The tale that follows is easily McGuire’s strongest outing in this wonderful and macabre intersection of our world and the fantasy worlds that connect to it. Unlike the other worlds we’ve encountered throughout the series, The Goblin Market’s presence is more transient, allowing Lundy to leave and return for various stretches of time. However, she’s told from the start that she must make a choice before she turns 18: stay in the Market or stay with her family in the “real” world. 

Lundy’s story brims with indecision and streams of consciousness that coalesce into a dynamic and relatable character. She adores the wonder and the magically enforced rules of the market. She loves that fair value puts everyone there on a level playing field; nobody asks for more than what they need and nobody offers more than they can give. To Lundy, the world makes sense. However, as she makes multiple journeys between The Market and her original home, she must come to terms with the choice she knows she must make. And with every trip, the choice becomes more difficult. McGuire’s sharp focus on such a beautiful character–and how torn she is by the looming choice set before her– sets this novella apart from its series’ brethren, and by the time I turned the final page, Lundy shot to the top of my completely real “favorite Wayward Children characters” list.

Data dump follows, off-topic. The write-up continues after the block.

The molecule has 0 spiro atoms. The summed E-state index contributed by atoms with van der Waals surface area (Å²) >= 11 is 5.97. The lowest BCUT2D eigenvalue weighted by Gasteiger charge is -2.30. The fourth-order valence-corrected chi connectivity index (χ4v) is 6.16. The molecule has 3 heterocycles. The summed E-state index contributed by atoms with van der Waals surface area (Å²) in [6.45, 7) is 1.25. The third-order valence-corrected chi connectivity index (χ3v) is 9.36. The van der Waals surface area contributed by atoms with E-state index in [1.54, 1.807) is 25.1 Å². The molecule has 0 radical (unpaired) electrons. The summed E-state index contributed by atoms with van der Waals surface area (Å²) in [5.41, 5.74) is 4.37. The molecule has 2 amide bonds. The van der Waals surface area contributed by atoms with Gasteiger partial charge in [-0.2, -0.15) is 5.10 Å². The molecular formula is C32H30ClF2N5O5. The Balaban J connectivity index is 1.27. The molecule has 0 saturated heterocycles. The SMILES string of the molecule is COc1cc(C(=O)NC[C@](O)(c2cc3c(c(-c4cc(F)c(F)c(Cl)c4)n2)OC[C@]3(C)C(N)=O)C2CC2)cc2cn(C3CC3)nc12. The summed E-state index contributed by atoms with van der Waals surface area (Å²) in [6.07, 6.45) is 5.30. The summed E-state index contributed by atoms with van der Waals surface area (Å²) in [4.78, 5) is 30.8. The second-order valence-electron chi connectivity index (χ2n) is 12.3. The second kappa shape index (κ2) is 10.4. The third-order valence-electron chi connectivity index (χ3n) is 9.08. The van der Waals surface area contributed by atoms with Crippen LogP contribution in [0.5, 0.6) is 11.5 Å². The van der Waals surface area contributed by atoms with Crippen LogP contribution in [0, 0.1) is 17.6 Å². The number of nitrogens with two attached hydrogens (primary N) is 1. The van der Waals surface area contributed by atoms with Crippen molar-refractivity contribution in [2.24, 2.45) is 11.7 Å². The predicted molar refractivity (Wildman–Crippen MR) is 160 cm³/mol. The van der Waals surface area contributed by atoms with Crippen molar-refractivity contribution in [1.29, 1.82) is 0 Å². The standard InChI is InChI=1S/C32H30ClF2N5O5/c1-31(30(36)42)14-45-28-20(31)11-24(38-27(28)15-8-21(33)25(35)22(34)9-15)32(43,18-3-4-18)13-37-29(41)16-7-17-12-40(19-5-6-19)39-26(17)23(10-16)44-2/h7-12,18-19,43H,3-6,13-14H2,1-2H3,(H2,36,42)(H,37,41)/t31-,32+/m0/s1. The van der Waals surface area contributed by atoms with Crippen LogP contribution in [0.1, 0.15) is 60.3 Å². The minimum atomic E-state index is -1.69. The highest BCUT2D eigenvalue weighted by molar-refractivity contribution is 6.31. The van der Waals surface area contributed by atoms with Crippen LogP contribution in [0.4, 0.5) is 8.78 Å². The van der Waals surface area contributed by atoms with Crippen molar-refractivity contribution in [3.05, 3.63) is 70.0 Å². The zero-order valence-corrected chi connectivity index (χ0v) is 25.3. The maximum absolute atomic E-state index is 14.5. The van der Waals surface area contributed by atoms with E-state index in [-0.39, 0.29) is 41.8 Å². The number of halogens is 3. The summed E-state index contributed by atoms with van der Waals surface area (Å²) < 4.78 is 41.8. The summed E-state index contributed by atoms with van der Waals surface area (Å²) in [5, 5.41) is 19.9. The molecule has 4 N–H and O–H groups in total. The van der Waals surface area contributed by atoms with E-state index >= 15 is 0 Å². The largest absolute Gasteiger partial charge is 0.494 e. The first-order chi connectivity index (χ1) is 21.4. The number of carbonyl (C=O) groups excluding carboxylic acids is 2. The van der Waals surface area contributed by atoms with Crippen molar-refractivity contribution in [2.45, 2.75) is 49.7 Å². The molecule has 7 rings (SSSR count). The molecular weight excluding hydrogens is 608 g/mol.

Speaking of characters, this installment is chock-full of great ones. Moon is an interesting foil to Lundy. She knows more about the Goblin Market’s rules but is more careless with them. She has a reckless streak that both intrigues and confuses Lundy. The dynamism between the two makes for some satisfying character moments. Other unexpected spotlight-stealers include The Archivist, Lundy’s pseudo-guardian in the Market, and Lundy’s actual father, who has a secret that slowly unravels throughout the tale. 

Dichotomy rests at the heart of In an Absent Dream. Lundy’s deadline to decide between two worlds is chief among them, but it’s more of a lingering presence. Her two actual worlds–her home and the Goblin Market–exist in stark contrast to one another. Lundy discovers sisterly and familial love in our world, even as she watches her family break down in light of her long leaves of absence. In the Market, she finds a comforting world that finally makes sense to her, where fair value drives everyone’s actions. By exploring the two biggest extremes of Lundy’s life, McGuire busts open a number of questions about structure, rules, breaking them, and fitting in.